The reality of the country changed when the PAN took over the presidency…

But what about being optimistic?  What optimists are lacking is information.  The most important thing is to be alive.  Safety, security, is priority number one and in our country there is none.

And what about posts in social media that quote Governor Fausto Vallejo regarding safety in Michoacan? I don’t read those posts, I don’t even pay attention to them because there is no way out. One of the reasons I quit producing the news was because I got sick of counting deaths, because that is what my job turned into: counting corpses. The situation is just getting worse and worse. Maybe in twenty five years things will get better, but who has those twenty five years of life to invest? I don’t. And that is why I am working towards leaving [Mexico].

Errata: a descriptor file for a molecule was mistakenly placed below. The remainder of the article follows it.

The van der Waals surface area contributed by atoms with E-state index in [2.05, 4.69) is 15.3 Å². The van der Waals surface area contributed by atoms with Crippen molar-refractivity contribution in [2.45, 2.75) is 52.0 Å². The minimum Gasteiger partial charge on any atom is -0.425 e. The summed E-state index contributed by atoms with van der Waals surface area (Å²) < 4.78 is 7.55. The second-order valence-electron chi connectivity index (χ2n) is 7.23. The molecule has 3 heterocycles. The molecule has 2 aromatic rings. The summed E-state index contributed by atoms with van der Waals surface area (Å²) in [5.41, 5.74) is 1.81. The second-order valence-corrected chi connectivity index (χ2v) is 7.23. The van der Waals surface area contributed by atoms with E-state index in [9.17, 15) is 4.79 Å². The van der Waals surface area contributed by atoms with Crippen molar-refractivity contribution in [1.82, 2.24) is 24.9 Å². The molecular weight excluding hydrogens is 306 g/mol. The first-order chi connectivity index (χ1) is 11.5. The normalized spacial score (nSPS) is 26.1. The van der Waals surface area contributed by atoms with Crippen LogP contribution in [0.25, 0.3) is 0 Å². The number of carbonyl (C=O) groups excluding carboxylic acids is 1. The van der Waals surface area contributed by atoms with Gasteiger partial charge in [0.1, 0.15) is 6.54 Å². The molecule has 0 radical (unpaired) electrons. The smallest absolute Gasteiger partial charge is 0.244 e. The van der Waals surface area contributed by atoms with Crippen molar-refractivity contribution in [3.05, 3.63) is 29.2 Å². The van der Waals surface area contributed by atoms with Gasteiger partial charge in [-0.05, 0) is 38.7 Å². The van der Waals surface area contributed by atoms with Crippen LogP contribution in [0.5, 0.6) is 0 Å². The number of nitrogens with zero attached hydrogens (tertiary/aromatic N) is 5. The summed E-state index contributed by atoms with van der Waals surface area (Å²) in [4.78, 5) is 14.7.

Leave and go where? There is violence all over the world… Of course, but I am talking about leaving but not going to places like Syria or Beruit. Take Canada, for example, someone is murdered there and it is national news, I think the only thing we should have to worry about [in regards to safety] is the temperature, the weather.